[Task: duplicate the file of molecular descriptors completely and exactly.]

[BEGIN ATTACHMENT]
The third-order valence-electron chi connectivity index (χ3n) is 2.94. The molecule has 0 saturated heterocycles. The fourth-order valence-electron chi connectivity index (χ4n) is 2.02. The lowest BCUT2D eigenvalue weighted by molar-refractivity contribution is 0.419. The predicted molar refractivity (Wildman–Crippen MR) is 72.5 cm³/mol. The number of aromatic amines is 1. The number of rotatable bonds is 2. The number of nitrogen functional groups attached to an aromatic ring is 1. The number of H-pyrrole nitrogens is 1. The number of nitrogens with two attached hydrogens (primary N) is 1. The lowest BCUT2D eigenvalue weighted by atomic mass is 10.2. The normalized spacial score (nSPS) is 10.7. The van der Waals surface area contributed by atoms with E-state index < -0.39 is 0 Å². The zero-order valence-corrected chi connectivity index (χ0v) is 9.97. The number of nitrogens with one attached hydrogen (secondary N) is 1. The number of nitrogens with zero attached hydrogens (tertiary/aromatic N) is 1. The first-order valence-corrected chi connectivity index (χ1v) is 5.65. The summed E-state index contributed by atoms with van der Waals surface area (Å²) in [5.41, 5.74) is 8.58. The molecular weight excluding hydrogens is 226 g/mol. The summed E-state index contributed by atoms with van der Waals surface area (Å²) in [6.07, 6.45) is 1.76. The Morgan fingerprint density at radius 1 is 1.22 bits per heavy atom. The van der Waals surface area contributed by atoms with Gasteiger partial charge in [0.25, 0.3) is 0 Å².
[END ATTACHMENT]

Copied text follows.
The third-order valence-electron chi connectivity index (χ3n) is 2.94. The molecule has 0 saturated heterocycles. The fourth-order valence-electron chi connectivity index (χ4n) is 2.02. The lowest BCUT2D eigenvalue weighted by molar-refractivity contribution is 0.419. The predicted molar refractivity (Wildman–Crippen MR) is 72.5 cm³/mol. The number of aromatic amines is 1. The number of rotatable bonds is 2. The number of nitrogen functional groups attached to an aromatic ring is 1. The number of H-pyrrole nitrogens is 1. The number of nitrogens with two attached hydrogens (primary N) is 1. The lowest BCUT2D eigenvalue weighted by atomic mass is 10.2. The normalized spacial score (nSPS) is 10.7. The van der Waals surface area contributed by atoms with E-state index < -0.39 is 0 Å². The zero-order valence-corrected chi connectivity index (χ0v) is 9.97. The number of nitrogens with one attached hydrogen (secondary N) is 1. The number of nitrogens with zero attached hydrogens (tertiary/aromatic N) is 1. The first-order valence-corrected chi connectivity index (χ1v) is 5.65. The summed E-state index contributed by atoms with van der Waals surface area (Å²) in [5.41, 5.74) is 8.58. The molecular weight excluding hydrogens is 226 g/mol. The summed E-state index contributed by atoms with van der Waals surface area (Å²) in [6.07, 6.45) is 1.76. The Morgan fingerprint density at radius 1 is 1.22 bits per heavy atom. The van der Waals surface area contributed by atoms with Gasteiger partial charge in [0.25, 0.3) is 0 Å².